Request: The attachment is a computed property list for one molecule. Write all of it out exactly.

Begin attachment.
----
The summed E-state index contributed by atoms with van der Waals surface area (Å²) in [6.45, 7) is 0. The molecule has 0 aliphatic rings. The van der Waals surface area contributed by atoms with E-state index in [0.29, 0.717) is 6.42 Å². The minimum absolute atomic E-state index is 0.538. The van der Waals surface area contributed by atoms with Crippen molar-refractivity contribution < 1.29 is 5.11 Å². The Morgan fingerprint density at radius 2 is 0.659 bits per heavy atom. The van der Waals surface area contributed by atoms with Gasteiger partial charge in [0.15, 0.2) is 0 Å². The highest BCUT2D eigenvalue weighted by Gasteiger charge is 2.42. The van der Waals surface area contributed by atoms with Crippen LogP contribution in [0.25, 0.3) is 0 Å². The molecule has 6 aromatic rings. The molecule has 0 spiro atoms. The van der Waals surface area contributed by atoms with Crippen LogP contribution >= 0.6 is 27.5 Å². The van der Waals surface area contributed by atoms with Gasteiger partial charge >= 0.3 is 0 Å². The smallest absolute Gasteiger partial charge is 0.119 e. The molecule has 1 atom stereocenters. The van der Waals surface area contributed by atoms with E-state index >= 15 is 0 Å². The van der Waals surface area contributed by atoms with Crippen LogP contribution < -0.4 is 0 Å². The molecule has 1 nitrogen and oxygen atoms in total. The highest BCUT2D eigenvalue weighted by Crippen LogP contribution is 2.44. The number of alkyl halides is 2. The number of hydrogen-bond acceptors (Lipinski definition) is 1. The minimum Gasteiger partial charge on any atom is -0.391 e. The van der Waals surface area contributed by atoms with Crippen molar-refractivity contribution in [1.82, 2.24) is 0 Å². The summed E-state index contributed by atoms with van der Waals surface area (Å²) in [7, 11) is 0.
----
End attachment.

The summed E-state index contributed by atoms with van der Waals surface area (Å²) in [6.45, 7) is 0. The molecule has 0 aliphatic rings. The van der Waals surface area contributed by atoms with E-state index in [0.29, 0.717) is 6.42 Å². The minimum absolute atomic E-state index is 0.538. The van der Waals surface area contributed by atoms with Crippen molar-refractivity contribution < 1.29 is 5.11 Å². The Morgan fingerprint density at radius 2 is 0.659 bits per heavy atom. The van der Waals surface area contributed by atoms with Gasteiger partial charge in [0.15, 0.2) is 0 Å². The highest BCUT2D eigenvalue weighted by Gasteiger charge is 2.42. The van der Waals surface area contributed by atoms with Crippen LogP contribution in [0.25, 0.3) is 0 Å². The molecule has 6 aromatic rings. The molecule has 0 spiro atoms. The van der Waals surface area contributed by atoms with Crippen LogP contribution >= 0.6 is 27.5 Å². The van der Waals surface area contributed by atoms with Gasteiger partial charge >= 0.3 is 0 Å². The smallest absolute Gasteiger partial charge is 0.119 e. The molecule has 1 atom stereocenters. The van der Waals surface area contributed by atoms with E-state index >= 15 is 0 Å². The van der Waals surface area contributed by atoms with Crippen LogP contribution < -0.4 is 0 Å². The molecule has 1 nitrogen and oxygen atoms in total. The highest BCUT2D eigenvalue weighted by Crippen LogP contribution is 2.44. The number of alkyl halides is 2. The number of hydrogen-bond acceptors (Lipinski definition) is 1. The minimum Gasteiger partial charge on any atom is -0.391 e. The van der Waals surface area contributed by atoms with Crippen molar-refractivity contribution in [1.82, 2.24) is 0 Å². The summed E-state index contributed by atoms with van der Waals surface area (Å²) in [7, 11) is 0.